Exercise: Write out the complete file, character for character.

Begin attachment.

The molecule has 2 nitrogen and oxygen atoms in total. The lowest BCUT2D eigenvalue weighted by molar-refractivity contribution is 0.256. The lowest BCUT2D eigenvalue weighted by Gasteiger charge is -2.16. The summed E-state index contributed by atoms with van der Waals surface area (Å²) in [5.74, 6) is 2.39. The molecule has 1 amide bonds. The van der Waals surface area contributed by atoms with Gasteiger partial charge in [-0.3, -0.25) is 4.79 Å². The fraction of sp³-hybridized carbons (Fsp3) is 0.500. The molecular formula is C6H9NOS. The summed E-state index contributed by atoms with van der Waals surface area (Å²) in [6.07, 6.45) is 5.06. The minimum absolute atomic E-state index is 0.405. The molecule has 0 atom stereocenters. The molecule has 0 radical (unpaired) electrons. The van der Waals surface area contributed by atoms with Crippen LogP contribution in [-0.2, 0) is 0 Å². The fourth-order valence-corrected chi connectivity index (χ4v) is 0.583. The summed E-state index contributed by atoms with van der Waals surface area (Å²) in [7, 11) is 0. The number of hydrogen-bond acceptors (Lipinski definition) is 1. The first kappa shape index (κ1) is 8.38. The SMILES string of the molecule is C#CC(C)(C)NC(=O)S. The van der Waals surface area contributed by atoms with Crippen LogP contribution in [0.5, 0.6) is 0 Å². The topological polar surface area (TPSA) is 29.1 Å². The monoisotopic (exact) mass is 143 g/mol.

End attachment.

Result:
The molecule has 2 nitrogen and oxygen atoms in total. The lowest BCUT2D eigenvalue weighted by molar-refractivity contribution is 0.256. The lowest BCUT2D eigenvalue weighted by Gasteiger charge is -2.16. The summed E-state index contributed by atoms with van der Waals surface area (Å²) in [5.74, 6) is 2.39. The molecule has 1 amide bonds. The van der Waals surface area contributed by atoms with Gasteiger partial charge in [-0.3, -0.25) is 4.79 Å². The fraction of sp³-hybridized carbons (Fsp3) is 0.500. The molecular formula is C6H9NOS. The summed E-state index contributed by atoms with van der Waals surface area (Å²) in [6.07, 6.45) is 5.06. The minimum absolute atomic E-state index is 0.405. The molecule has 0 atom stereocenters. The molecule has 0 radical (unpaired) electrons. The van der Waals surface area contributed by atoms with Crippen LogP contribution in [-0.2, 0) is 0 Å². The fourth-order valence-corrected chi connectivity index (χ4v) is 0.583. The summed E-state index contributed by atoms with van der Waals surface area (Å²) in [7, 11) is 0. The number of hydrogen-bond acceptors (Lipinski definition) is 1. The first kappa shape index (κ1) is 8.38. The SMILES string of the molecule is C#CC(C)(C)NC(=O)S. The van der Waals surface area contributed by atoms with Crippen LogP contribution in [0.5, 0.6) is 0 Å². The topological polar surface area (TPSA) is 29.1 Å². The monoisotopic (exact) mass is 143 g/mol.